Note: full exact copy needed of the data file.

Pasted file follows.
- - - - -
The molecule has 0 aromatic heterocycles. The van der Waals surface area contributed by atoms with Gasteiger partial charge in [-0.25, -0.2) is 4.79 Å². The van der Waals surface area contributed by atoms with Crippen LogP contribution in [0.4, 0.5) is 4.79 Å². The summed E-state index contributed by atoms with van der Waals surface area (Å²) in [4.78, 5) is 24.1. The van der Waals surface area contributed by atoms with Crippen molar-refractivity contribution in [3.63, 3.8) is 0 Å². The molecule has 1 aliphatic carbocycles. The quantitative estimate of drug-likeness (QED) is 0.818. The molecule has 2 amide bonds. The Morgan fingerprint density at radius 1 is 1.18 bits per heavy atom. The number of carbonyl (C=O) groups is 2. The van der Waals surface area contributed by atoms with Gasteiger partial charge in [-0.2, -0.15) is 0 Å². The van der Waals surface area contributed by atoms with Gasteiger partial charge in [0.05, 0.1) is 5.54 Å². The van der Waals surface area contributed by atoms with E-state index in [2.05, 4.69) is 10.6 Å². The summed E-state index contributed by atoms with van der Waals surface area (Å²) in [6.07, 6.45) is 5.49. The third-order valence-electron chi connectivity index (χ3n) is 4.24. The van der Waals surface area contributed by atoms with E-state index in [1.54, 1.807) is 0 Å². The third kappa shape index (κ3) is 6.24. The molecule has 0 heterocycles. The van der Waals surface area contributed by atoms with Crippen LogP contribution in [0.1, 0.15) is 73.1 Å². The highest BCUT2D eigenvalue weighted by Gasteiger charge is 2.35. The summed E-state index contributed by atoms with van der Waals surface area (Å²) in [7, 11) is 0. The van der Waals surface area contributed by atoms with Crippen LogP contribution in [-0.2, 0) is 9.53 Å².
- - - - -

The molecule has 0 aromatic heterocycles. The van der Waals surface area contributed by atoms with Gasteiger partial charge in [-0.25, -0.2) is 4.79 Å². The van der Waals surface area contributed by atoms with Crippen LogP contribution in [0.4, 0.5) is 4.79 Å². The summed E-state index contributed by atoms with van der Waals surface area (Å²) in [4.78, 5) is 24.1. The van der Waals surface area contributed by atoms with Crippen molar-refractivity contribution in [3.63, 3.8) is 0 Å². The molecule has 1 aliphatic carbocycles. The quantitative estimate of drug-likeness (QED) is 0.818. The molecule has 2 amide bonds. The Morgan fingerprint density at radius 1 is 1.18 bits per heavy atom. The number of carbonyl (C=O) groups is 2. The van der Waals surface area contributed by atoms with Gasteiger partial charge in [-0.2, -0.15) is 0 Å². The van der Waals surface area contributed by atoms with Gasteiger partial charge in [0.05, 0.1) is 5.54 Å². The van der Waals surface area contributed by atoms with E-state index in [2.05, 4.69) is 10.6 Å². The summed E-state index contributed by atoms with van der Waals surface area (Å²) in [6.07, 6.45) is 5.49. The third-order valence-electron chi connectivity index (χ3n) is 4.24. The van der Waals surface area contributed by atoms with E-state index in [1.54, 1.807) is 0 Å². The third kappa shape index (κ3) is 6.24. The molecule has 0 heterocycles. The van der Waals surface area contributed by atoms with Crippen LogP contribution in [0.1, 0.15) is 73.1 Å². The highest BCUT2D eigenvalue weighted by Gasteiger charge is 2.35. The summed E-state index contributed by atoms with van der Waals surface area (Å²) in [7, 11) is 0. The van der Waals surface area contributed by atoms with Crippen LogP contribution in [-0.2, 0) is 9.53 Å².